What to Do When Inspiration Has Vanished

Artists and writers can find inspiration in the most unusual things.

Van Gogh painted a scene while he was a patient in the Saint-Paul Asylum. He was not allowed to paint in his room, so he painted outside the next day from memory. It goes without saying that Vincent had many obstacles to overcome to get his paintings done. His inspiration came from just what he saw in front of him.

Edgar Alan Poe wrote  The Raven about thoughts that haunted him at night.

Both Van Gogh’s and Poe’s pieces became wildly famous even though the subject matters were very ordinary.

However, there are times in our lives when the spark of creativity seems to have blown out for good. If you fear that this has happened to you, there are things that can relight a spark, even if it’s a tiny one. And then a small idea can grow into a large idea if it is nurtured.

Pencil and Paper

If you don’t sketch on a regular basis, I recommend you begin. You don’t have to buy fancy pencils or sketchbooks – unless these motivate you to draw.

Keep a pencil (any pencil) and paper (any paper) by the phone, in the kitchen, by your bedside, in the car, in your purse, jacket pocket, backpack and any other place where you can pull them out and spend a few moments drawing.

When you are just sitting, talking on the phone or waiting in the car for someone, sketch a tree, a book, the dashboard of the car, whatever is in front of you or something from memory.

Depression Versus Creativity

An artist who suffers from depression has a very difficult time getting back in the swing. The brain needs a certain level of peace to be at its creative best. Depression can cloud the mind and leave us wanting to do nothing at all.

For the normally creative person, not creating regularly can deepen the depression. A sense of loss or failure can add to an already bad situation.

Try scribbling out a head. Any head.

Pushing though by doodling or sketching a simple thing can be the start of a comeback. You don’t have to create a masterpiece. Just loosen up the mind to think on other things for a few minutes – a pretty leave and its vein patterns, a feather, a fairy, a license plate, a piece of bread, a blade of grass… Any random thing, real or imagined.

Redo

When you just can’t find inspiration, try redoing something you’re proud of. When your creatives self is struggling to create don’t alter the size of what you are reproducing. Just allow your hands and mind to redo something you have done in the past that came out nicely. If your reproduction comes out good, give it as a gift to a friend or organization. When we bless others we seem to feel blessed, too.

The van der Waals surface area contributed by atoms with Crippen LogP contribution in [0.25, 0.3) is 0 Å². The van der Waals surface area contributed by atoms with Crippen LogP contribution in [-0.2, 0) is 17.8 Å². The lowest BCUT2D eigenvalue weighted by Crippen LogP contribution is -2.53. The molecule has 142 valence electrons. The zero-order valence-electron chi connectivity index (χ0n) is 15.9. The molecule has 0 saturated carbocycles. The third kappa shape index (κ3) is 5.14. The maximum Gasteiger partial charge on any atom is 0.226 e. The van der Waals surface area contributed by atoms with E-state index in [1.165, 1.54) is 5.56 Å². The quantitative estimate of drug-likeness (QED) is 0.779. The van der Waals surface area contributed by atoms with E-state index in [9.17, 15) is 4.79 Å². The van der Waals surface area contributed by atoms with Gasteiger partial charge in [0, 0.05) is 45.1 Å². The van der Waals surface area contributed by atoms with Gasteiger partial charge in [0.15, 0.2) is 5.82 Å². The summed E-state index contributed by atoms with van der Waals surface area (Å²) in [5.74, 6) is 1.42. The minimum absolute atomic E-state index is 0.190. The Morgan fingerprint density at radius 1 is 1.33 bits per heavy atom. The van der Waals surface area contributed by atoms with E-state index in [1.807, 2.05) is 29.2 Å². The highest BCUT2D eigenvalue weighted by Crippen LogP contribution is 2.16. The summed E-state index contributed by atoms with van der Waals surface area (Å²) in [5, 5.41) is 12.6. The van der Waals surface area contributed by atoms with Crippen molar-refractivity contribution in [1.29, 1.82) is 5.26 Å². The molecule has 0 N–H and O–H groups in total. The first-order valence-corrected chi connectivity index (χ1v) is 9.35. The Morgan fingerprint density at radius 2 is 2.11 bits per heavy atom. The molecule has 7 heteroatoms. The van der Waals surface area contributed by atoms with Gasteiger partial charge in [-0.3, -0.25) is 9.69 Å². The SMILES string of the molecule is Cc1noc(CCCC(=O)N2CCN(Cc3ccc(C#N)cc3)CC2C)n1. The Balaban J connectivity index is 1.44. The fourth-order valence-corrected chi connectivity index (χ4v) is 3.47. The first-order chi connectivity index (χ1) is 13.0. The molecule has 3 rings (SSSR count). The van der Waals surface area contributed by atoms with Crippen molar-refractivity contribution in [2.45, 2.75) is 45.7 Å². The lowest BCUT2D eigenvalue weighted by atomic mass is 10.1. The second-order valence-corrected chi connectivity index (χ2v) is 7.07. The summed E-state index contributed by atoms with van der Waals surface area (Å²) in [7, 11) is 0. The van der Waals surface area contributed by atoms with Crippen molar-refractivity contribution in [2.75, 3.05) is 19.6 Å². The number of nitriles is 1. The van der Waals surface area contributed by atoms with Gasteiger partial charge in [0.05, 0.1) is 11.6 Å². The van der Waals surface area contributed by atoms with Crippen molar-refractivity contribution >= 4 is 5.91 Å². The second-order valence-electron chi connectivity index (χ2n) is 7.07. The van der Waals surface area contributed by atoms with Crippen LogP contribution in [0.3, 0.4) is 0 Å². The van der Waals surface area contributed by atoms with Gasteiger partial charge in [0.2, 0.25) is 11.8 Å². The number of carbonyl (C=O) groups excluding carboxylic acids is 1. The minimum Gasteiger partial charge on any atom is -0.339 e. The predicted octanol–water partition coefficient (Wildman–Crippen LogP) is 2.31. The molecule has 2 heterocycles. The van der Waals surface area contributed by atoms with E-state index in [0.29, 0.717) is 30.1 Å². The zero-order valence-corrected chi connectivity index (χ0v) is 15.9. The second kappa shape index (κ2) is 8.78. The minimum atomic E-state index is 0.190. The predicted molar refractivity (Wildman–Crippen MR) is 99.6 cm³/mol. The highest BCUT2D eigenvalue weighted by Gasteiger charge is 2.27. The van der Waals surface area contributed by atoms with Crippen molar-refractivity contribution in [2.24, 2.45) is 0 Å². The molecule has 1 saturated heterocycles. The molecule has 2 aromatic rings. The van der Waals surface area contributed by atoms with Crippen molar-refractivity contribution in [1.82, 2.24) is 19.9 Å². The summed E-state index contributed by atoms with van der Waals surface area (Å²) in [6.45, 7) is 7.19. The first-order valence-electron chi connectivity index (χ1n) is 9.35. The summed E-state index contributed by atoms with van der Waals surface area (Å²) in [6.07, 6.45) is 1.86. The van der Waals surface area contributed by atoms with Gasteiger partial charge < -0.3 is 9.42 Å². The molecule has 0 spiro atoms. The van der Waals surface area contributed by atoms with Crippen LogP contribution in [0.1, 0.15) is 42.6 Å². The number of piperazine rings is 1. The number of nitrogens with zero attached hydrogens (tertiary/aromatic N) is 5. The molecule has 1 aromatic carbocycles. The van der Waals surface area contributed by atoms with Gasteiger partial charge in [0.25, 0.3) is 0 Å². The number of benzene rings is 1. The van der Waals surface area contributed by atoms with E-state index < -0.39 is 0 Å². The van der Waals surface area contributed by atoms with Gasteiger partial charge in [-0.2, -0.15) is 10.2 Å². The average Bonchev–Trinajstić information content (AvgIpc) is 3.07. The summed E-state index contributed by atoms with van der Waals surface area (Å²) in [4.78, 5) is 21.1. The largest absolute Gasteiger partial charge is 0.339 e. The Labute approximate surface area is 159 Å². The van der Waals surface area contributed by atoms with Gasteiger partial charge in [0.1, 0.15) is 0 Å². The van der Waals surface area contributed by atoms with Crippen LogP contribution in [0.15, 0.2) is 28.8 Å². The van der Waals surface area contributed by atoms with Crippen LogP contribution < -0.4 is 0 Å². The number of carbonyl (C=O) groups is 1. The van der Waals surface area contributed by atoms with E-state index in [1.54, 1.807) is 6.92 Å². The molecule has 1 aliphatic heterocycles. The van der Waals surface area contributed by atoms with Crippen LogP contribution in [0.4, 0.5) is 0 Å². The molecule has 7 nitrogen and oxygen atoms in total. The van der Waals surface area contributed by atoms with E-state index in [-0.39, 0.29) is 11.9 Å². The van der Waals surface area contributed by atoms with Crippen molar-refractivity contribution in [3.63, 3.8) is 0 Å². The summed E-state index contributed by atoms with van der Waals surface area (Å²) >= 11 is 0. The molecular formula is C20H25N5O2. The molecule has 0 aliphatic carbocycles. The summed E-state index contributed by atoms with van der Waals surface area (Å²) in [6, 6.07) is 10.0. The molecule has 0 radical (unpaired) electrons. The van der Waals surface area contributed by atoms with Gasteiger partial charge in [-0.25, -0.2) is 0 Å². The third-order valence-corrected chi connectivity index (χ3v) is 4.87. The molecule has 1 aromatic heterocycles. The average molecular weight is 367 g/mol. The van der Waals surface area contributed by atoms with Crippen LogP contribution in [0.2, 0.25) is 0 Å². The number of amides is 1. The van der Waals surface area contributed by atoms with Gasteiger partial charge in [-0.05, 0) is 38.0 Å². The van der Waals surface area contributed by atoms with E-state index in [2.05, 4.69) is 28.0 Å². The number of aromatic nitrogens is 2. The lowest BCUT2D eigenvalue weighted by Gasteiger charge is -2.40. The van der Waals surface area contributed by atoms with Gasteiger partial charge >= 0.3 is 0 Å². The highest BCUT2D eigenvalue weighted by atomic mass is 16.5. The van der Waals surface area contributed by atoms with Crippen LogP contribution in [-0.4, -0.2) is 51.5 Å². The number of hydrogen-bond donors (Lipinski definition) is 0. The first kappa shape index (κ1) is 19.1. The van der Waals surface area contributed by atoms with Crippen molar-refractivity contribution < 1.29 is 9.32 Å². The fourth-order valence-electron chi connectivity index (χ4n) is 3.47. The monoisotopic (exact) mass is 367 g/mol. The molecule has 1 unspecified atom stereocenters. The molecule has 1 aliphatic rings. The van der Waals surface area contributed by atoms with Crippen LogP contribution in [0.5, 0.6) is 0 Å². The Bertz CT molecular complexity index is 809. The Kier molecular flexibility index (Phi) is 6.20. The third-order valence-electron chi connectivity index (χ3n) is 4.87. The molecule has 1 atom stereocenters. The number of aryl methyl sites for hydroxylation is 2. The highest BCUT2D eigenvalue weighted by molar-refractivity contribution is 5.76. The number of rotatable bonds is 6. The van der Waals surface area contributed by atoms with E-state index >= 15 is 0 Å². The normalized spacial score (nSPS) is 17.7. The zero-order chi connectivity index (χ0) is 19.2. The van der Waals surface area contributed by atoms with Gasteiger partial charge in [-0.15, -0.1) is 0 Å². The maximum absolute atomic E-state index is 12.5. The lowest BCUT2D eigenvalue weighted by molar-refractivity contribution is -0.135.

Change Something

When inspiration can’t be found, try switching something up. If you normally paint with acrylics, switch to oils to learn how they feel to work with.

Or change the size of something. If you are a carver, try carving miniatures or something larger than you have tackled before.

If you are a potter, step out and try a piece you have never tried before. Or go miniature and make a doll house tea set.

If you sketch, try something other than what you normally sketch. Or try a different technique. Sketching Scottie allows us to share his videos, so I will do so here. Sketch this portrait 10 times and compare your first sketch with your tenth:

Take an Art Course

I love taking art courses, both online and offline.

Find an artist who is doing what you want to do. See if that person teaches and, if so, jump in. This is a great way to treat yourself during the times when creativity refuses to flow.

Rearrange Your Studio

During times when inspiration has dried up, you can still be productive by improving the lighting in your workplace, organizing your supplies, taking inventory of what you need to buy and so on.

A clean, organized workplace can be inviting. If it calls to you, put some color on paper or canvas. Anything at all. Keep working and reworking it until you get that old urge to create something from within you.

Conclusion

Feeling that you have lost your creative spark is no fun. It feels discouraging and hopeless. Forcing it to return feels overwhelming and impossible.

But it is not impossible to grab a pencil and sketch anything – your coffee cup, an imaginary flower, a bird on the cover of a magazine. Anything.

Bonus

Download this sketch (save image as) and try it yourself. Feel free to trace it, color it, whatever:

All the images on this page are copywrite-free. except for the video. Save the still images, copy them, sell them and enjoy!
Questions:

Do you sketch? If so, what?

If you are a Skillful Artist Member, send in your favorite sketch and we’ll put it up on this page to share. You may include the name of your sketch and your contact information, if you want to.

Whether you are a member or not, add a comment below, telling us what you do when you can’t find any inspiration for a new piece.

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